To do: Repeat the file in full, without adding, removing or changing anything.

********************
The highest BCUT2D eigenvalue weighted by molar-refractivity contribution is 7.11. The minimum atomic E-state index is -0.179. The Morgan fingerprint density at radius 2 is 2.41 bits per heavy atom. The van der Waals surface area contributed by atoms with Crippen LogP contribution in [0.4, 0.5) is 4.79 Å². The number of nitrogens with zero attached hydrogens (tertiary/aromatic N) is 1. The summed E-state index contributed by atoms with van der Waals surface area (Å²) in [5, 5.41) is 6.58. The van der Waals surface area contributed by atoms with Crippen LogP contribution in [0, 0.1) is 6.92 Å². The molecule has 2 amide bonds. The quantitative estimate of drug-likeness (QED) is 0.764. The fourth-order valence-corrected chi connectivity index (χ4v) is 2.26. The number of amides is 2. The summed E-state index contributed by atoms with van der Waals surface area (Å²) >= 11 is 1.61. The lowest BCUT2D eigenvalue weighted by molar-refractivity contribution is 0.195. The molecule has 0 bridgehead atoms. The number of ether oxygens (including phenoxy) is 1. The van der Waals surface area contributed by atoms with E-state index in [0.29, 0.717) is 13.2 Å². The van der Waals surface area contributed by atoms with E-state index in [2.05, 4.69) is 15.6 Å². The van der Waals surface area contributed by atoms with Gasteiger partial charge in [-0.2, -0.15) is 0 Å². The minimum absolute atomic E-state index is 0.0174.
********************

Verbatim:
The highest BCUT2D eigenvalue weighted by molar-refractivity contribution is 7.11. The minimum atomic E-state index is -0.179. The Morgan fingerprint density at radius 2 is 2.41 bits per heavy atom. The van der Waals surface area contributed by atoms with Crippen LogP contribution in [0.4, 0.5) is 4.79 Å². The number of nitrogens with zero attached hydrogens (tertiary/aromatic N) is 1. The summed E-state index contributed by atoms with van der Waals surface area (Å²) in [5, 5.41) is 6.58. The van der Waals surface area contributed by atoms with Crippen LogP contribution in [0, 0.1) is 6.92 Å². The molecule has 2 amide bonds. The quantitative estimate of drug-likeness (QED) is 0.764. The fourth-order valence-corrected chi connectivity index (χ4v) is 2.26. The number of amides is 2. The summed E-state index contributed by atoms with van der Waals surface area (Å²) >= 11 is 1.61. The lowest BCUT2D eigenvalue weighted by molar-refractivity contribution is 0.195. The molecule has 0 bridgehead atoms. The number of ether oxygens (including phenoxy) is 1. The van der Waals surface area contributed by atoms with E-state index in [0.29, 0.717) is 13.2 Å². The van der Waals surface area contributed by atoms with E-state index in [2.05, 4.69) is 15.6 Å². The van der Waals surface area contributed by atoms with Gasteiger partial charge in [-0.2, -0.15) is 0 Å². The minimum absolute atomic E-state index is 0.0174.